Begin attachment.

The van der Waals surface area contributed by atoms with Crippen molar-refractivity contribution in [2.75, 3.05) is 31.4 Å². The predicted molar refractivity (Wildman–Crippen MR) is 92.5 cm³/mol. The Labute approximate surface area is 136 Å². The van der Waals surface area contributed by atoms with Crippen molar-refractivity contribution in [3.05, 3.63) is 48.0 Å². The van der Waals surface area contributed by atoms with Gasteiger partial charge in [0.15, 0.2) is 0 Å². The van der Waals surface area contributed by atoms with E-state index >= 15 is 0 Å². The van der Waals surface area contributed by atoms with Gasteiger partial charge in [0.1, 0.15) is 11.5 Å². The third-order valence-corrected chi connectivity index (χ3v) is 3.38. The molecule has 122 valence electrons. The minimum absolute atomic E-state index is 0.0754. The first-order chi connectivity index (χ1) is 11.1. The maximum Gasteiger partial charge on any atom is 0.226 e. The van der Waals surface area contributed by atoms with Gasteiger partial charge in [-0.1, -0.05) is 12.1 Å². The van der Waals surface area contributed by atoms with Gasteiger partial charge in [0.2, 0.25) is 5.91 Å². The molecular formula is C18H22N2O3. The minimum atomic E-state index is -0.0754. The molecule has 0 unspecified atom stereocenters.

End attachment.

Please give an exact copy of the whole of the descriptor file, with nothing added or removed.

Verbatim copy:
The van der Waals surface area contributed by atoms with Crippen molar-refractivity contribution in [2.75, 3.05) is 31.4 Å². The predicted molar refractivity (Wildman–Crippen MR) is 92.5 cm³/mol. The Labute approximate surface area is 136 Å². The van der Waals surface area contributed by atoms with Crippen molar-refractivity contribution in [3.05, 3.63) is 48.0 Å². The van der Waals surface area contributed by atoms with Gasteiger partial charge in [0.15, 0.2) is 0 Å². The van der Waals surface area contributed by atoms with E-state index >= 15 is 0 Å². The van der Waals surface area contributed by atoms with Gasteiger partial charge in [0.1, 0.15) is 11.5 Å². The third-order valence-corrected chi connectivity index (χ3v) is 3.38. The molecule has 122 valence electrons. The minimum absolute atomic E-state index is 0.0754. The first-order chi connectivity index (χ1) is 11.1. The maximum Gasteiger partial charge on any atom is 0.226 e. The van der Waals surface area contributed by atoms with Gasteiger partial charge in [-0.1, -0.05) is 12.1 Å². The van der Waals surface area contributed by atoms with Gasteiger partial charge in [0.2, 0.25) is 5.91 Å². The molecular formula is C18H22N2O3. The minimum atomic E-state index is -0.0754. The molecule has 0 unspecified atom stereocenters.